FlexATX. At 8.5in x 7.5in, the company's ITX form factor is half and inch less wide than it's Intel competitor. The key innovation
that allows the ITX to achieve such a compact form is the specially designed slimline power unit with built in fan. It's dimensions
of 174mm long x 73mm wide x 55mm high compare with a standard ATX power supply unit measuring 140mm x 150mm x 86mm.
The table below compares the dimensions of the microATX,
FlexATX and ITX form factors:
|Form Factor||Max. Width (mm)||Max. Depth (mm)|
Unsurprisingly Intel's FlexATX form factor uses
it's CNR riser architecture, while the ITX uses the
rival ACR architecture.
architectures: In the late 1990s, the PC industry developed a need for a riser architecture
that would contribute towards reduced overall system costs and at the same time increase the flexibility of the system manufacturing
process. The Audio/Modem Riser (AMR) specification,
introduced in the summer of 1998, was the beginning of a new riser architecture approach. AMR had the capability to support
both audio and modem functions. However, it did have some shortcomings, which were identified after the release of the specification.
These shortcomings included the lack of Plug and Play (PnP)
support, as well as the consumption of a PCI connector
new riser architecture specifications were defined which combine more functions onto a single card. These new riser architectures
combine audio, modem, broadband technologies, and LAN
interfaces onto a single card. They continue to give motherboard OEMs the flexibility to create a generic motherboard for a variety of customers. The riser card allows OEMs and system
integrators to provide a customised solution for each customer's needs. Two of the most recent riser architecture specifications
include CNR and ACR.
Intel's CNR Communication and Networking Riser) specification defines a hardware
scalable OEM motherboard riser and interface that supports
the audio, modem, and LAN interfaces of core logic chipsets. The main objective of this specification is to reduce the baseline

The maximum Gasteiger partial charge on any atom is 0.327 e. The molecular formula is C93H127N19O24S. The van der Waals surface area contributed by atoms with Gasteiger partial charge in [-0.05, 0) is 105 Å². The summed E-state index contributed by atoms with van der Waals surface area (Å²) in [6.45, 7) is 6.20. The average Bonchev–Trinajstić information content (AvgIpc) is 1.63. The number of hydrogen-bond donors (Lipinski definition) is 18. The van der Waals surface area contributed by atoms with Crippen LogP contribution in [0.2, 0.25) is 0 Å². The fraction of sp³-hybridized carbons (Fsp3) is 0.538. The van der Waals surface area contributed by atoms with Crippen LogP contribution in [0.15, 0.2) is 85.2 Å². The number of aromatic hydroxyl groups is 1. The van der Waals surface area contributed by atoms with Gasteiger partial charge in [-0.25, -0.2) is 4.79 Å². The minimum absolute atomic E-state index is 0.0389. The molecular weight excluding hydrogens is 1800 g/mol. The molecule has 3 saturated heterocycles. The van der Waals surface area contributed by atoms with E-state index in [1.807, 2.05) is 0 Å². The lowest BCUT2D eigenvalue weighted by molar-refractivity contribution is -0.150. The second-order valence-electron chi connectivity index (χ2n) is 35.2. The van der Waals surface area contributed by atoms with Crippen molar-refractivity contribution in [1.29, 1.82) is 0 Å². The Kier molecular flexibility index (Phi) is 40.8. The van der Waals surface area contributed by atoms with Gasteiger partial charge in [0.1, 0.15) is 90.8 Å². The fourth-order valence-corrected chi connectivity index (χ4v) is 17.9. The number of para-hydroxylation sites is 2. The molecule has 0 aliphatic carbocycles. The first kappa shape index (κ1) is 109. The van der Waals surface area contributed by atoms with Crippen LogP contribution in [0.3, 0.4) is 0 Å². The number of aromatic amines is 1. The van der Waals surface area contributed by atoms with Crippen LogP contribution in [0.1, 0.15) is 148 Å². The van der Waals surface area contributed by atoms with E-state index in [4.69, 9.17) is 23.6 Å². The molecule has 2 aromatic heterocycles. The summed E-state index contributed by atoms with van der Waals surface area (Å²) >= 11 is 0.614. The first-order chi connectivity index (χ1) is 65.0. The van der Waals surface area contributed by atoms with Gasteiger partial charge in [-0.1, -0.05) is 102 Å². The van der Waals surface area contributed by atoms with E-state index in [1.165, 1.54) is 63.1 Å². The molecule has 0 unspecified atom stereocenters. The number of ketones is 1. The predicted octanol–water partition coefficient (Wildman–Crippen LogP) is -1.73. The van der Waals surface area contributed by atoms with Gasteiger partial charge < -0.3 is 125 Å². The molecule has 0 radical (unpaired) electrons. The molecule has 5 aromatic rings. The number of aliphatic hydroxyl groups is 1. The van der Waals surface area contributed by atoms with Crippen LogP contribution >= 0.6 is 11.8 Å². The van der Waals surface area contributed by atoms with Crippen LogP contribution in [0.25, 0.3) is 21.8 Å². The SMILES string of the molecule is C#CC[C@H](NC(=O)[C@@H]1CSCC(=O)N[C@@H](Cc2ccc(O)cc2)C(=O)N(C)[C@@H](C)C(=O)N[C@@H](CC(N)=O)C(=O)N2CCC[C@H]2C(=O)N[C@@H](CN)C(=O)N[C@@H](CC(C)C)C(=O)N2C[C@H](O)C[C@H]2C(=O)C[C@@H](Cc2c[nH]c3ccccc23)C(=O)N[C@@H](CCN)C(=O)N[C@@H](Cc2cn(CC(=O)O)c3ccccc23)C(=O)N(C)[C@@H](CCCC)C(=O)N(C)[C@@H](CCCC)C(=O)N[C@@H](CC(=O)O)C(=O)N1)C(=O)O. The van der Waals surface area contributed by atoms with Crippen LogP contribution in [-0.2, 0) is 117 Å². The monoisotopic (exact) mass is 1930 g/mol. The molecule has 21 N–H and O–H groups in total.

implementation cost of features that are widely used in the "Connected PC", while also addressing specific functional
limitations of today's audio, modem, and LAN subsystems.
PC users' demand for feature-rich PCs, combined
with the industry's current trend towards lower cost, mandates higher levels of integration at all levels of the PC platform.
Motherboard integration of communication technologies has been problematic to date, for a variety of reasons, including FCC and international telecom certification processes, motherboard
space, and other manufacturer specific requirements.
Motherboard integration of the audio, modem, and LAN subsystems is also problematic, due to the potential
for increased noise, which in-turn degrades the performance of each system. The CNR specifically addresses these problems
by physically separating these noise-sensitive systems from the noisy environment of the motherboard.
With a standard riser solution, as defined in this specification, the
system manufacturer is free to implement the audio, modem, and/or LAN subsystems at a lower bill of materials (BOM) cost than
would be possible by deploying the same functions in industry-standard expansion slots or in a proprietary method. With the
added flexibility that hardware scalability brings, a system manufacturer has several motherboard acceleration options available,
all stemming from the baseline CNR interface.
CNR Specification supports the five interfaces:
- AC97 Interface - Supports
audio and modem functions on the CNR card
- LAN Connect Interface
(LCI) - Provides 10/100 LAN or Home Phoneline Networking capabilities for Intel chipset based solutions
- Media Independent Interface (MII) - Provides 10/100 LAN or Home Phoneline Networking
capabilities for CNR platforms using the MII Interface
Serial Bus (USB) - Supports new or emerging technologies such as xDSL or wireless
- System Management Bus (SMBus) - Provides Plug and Play (PnP) functionality on the CNR card.
Each CNR card can utilise a maximum
of four interfaces by choosing the specific LAN interface to support.
The rival ACR specification
is supported by an alliance of leading computing and communication companies, whose founders include 3COM, AMD, VIA Technologies
and Lucent Technologies. Like CNR, it defines a form factor and interfaces for multiple and varied communications and audio
subsystem designs in desktop OEM personal computers.
Building on first generation PC motherboard riser architecture, ACR expands the riser card definition beyond the limitation
of audio and modem codecs, while maintaining backward compatibility with legacy riser designs through an industry standard
connector scheme. The ACR interface combines several existing communications buses, and introduces new and advanced communications